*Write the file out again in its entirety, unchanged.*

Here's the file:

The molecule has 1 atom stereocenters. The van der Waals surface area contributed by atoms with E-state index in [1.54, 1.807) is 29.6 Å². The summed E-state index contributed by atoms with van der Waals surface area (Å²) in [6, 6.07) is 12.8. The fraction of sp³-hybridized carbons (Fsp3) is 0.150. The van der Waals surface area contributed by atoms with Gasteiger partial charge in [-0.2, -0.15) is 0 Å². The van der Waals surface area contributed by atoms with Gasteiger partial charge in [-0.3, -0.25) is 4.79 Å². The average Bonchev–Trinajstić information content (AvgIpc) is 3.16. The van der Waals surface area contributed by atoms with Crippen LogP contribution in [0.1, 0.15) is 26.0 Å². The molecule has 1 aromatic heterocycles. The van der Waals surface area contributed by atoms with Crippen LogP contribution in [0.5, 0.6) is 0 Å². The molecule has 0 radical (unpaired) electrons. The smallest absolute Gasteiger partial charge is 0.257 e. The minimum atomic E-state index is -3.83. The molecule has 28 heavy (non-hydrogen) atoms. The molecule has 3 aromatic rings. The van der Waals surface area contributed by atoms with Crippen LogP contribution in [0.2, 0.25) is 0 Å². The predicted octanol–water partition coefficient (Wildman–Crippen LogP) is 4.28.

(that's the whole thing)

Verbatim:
The molecule has 1 atom stereocenters. The van der Waals surface area contributed by atoms with E-state index in [1.54, 1.807) is 29.6 Å². The summed E-state index contributed by atoms with van der Waals surface area (Å²) in [6, 6.07) is 12.8. The fraction of sp³-hybridized carbons (Fsp3) is 0.150. The van der Waals surface area contributed by atoms with Gasteiger partial charge in [-0.2, -0.15) is 0 Å². The van der Waals surface area contributed by atoms with Gasteiger partial charge in [-0.3, -0.25) is 4.79 Å². The average Bonchev–Trinajstić information content (AvgIpc) is 3.16. The van der Waals surface area contributed by atoms with Crippen LogP contribution in [0.1, 0.15) is 26.0 Å². The molecule has 1 aromatic heterocycles. The van der Waals surface area contributed by atoms with Crippen LogP contribution in [0.5, 0.6) is 0 Å². The molecule has 0 radical (unpaired) electrons. The smallest absolute Gasteiger partial charge is 0.257 e. The minimum atomic E-state index is -3.83. The molecule has 28 heavy (non-hydrogen) atoms. The molecule has 3 aromatic rings. The van der Waals surface area contributed by atoms with Crippen LogP contribution in [0.2, 0.25) is 0 Å². The predicted octanol–water partition coefficient (Wildman–Crippen LogP) is 4.28.